Cremorne Theatre, QPAC
May 31, 2018

Following seasons in Townsville and Cairns, Queensland Theatre brings to QPAC a show full of Far Northern heart. Written by Robert Kronk and Nadine McDonald-Dowd, directed by Bridget Boyle, and co-produced with debase productions and JUTE Theatre Company, The Longest Minute centres around the spectacular final minute of the 2015 NRL Grand Final, and everything leading up to that point.

Chenoa Deemal and cast members of The Longest Minute. Photographs supplied courtesy of Queensland Theatre

Jessica Wright (Chenoa Deemal) was born into a Townsville family of footy fanatics on the night of the NQ Cowboys’ first game at Stockland Stadium. Jess’s talent and passion for the game carry her through many difficult times, but as a girl she is often overshadowed by her brother Laurie (Jeremy Ambrum), who is also talented but much less interested in playing professionally. Their father, former Foley Shield player Frank ‘Black Flash’ Wright (Mark Sheppard), continues to relive his glory days through Laurie’s achievements, and Jess is often left behind or overlooked. The underdog story of the Wright family parallels that of their beloved footy team as Jess navigates sexism, racism, and family tensions, only to get back up and run at her dreams again.

The audience (many of them wearing Cowboys or Broncos supporter jerseys, scarves, and hats) entered the Cremorne Theatre to a mix of Aussie hits – Johnny Farnham, AC/DC, Daddy Cool. The event around which The Longest Minute centres – Johnathan Thurston making up for a missed conversion by kicking a field goal in extra time and sealing the Cowboys’ first premiership win after 20 years – needs no narrative embellishment. The premiership win could not have been scripted better as a breathless, suspenseful minute emblazoned on the history of the club and its supporters.

However, the work explores much more than the unwavering support of the Cowboys’ fanbase, addressing sexism in sports, racism, ideas of identity and culture, and the pervasive gossip of a small town (or city). It also showcases the more light-hearted elements of footy culture – superstitions including lucky eskies, the local celebrity status of the players, and the hero worship of Thurston.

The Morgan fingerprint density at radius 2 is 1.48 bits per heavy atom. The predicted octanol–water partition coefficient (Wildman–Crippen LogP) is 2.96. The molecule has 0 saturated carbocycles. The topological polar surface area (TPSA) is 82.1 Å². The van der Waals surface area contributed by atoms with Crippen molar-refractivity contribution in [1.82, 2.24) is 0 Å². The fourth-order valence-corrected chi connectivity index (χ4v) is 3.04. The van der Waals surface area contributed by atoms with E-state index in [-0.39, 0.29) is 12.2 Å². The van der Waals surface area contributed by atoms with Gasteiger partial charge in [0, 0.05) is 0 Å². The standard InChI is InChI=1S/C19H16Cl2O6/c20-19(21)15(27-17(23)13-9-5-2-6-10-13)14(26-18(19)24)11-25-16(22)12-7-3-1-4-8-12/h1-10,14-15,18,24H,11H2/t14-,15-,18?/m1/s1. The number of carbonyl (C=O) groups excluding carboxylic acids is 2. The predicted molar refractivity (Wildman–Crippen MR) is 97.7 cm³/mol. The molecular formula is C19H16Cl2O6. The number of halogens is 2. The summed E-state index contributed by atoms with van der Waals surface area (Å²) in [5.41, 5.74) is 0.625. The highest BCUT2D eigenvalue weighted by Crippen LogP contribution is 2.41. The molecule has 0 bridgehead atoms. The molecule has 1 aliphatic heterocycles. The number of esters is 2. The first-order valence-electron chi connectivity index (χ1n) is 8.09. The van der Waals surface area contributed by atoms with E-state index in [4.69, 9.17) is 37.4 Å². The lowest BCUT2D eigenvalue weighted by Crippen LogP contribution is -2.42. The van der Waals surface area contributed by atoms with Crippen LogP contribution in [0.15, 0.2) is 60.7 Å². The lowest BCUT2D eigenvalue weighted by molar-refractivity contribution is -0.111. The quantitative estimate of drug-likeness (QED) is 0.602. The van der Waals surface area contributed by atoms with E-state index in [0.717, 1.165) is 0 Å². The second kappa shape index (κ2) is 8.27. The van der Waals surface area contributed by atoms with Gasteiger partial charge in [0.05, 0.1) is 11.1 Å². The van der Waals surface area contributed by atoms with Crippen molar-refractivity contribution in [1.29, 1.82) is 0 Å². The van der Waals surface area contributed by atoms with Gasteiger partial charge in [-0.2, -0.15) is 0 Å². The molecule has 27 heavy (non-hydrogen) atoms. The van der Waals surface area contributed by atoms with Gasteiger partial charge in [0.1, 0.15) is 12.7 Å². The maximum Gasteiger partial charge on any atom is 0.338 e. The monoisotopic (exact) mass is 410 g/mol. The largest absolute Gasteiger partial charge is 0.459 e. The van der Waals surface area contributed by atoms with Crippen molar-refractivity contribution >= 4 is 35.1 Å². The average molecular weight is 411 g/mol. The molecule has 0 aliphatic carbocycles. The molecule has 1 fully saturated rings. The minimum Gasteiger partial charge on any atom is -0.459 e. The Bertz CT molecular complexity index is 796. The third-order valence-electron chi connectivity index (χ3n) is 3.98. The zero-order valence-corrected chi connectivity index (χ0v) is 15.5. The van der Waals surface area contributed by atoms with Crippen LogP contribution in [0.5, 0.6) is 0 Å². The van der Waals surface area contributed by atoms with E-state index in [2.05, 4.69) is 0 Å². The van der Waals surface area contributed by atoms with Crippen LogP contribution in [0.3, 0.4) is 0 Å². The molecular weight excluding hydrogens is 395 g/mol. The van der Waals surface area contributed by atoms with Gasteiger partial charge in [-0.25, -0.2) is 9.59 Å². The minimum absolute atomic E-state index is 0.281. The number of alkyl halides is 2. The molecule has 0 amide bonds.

Design by Simona Cosentini and Simone Tesoreri, lighting design by Jason Glenwright, and sound design/composition by Kim Busty Beatz Bowers really turned this production up to eleven. The flashing lights and soft, thumping sounds as motion slowed, and the illumination of the ‘field’ as Jess explained the plays, drew the audience more completely into the suspense of the moment. The single set was also cleverly used, with the changing locations lighting up the scoreboard and the year shown in the centre showing how time was flashing by as the family, and their team, grew and changed.

Deemal is so fiery, passionate, and easy to like in her role as Jess Wright, the audience were on her side from the first moments. They felt her frustration as she was forced to play second fiddle because she was a girl, and they celebrated her triumphs and felt her sorrows with her. Sheppard had a strong stage presence as Frank, resembling everyone’s footy-mad dad/uncle/grandfather yelling at the game despite one or two minor slips in dialogue, and Louise Brehmer showed a full range of emotions as his down-to-earth wife Margaret. Ambrum and Lafe Charlton both brought a quiet gravitas to the stage as Laurie and Uncle Gordon, respectively, and David Terry aptly switched between a variety of characters in the ensemble.

The dynamic of the Wright family is incredible. From the celebrations and sibling rivalry to the division of support in a marriage, and ugly words said in anger, they feel like a very real family. This element of authenticity is constant throughout the work, with every light touch speaking of a wholehearted understanding of the place and people being represented – the good, the bad, and the ugly.

The attention to detail makes this a truly great production. The accuracy of the plays and the commentary of the iconic moments, the image of Laurie and Jess sliding and scrambling up and down the stadium hill in Townsville, the cruel words thrown between kids on the footy practice field, the outrage at having to pay 10c for sauce on your pie – these are the small things that are amplified and valued, that form the heart of the work as they are woven in between the big events. The audience of opening night were on their feet applauding before the lights even came back up on the stage, many with tears still in their eyes.

This is a play clearly made by football lovers, but it is about so many things that are bigger than the game, and performed with so much authenticity and sentiment. The Longest Minute is the perfect storm of theatre and sports, and will move you to tears and cheers.

The Longest Minute plays at QPAC, Brisbane until June 23, and at the Pilbeam Theatre, Rockhampton, on June 28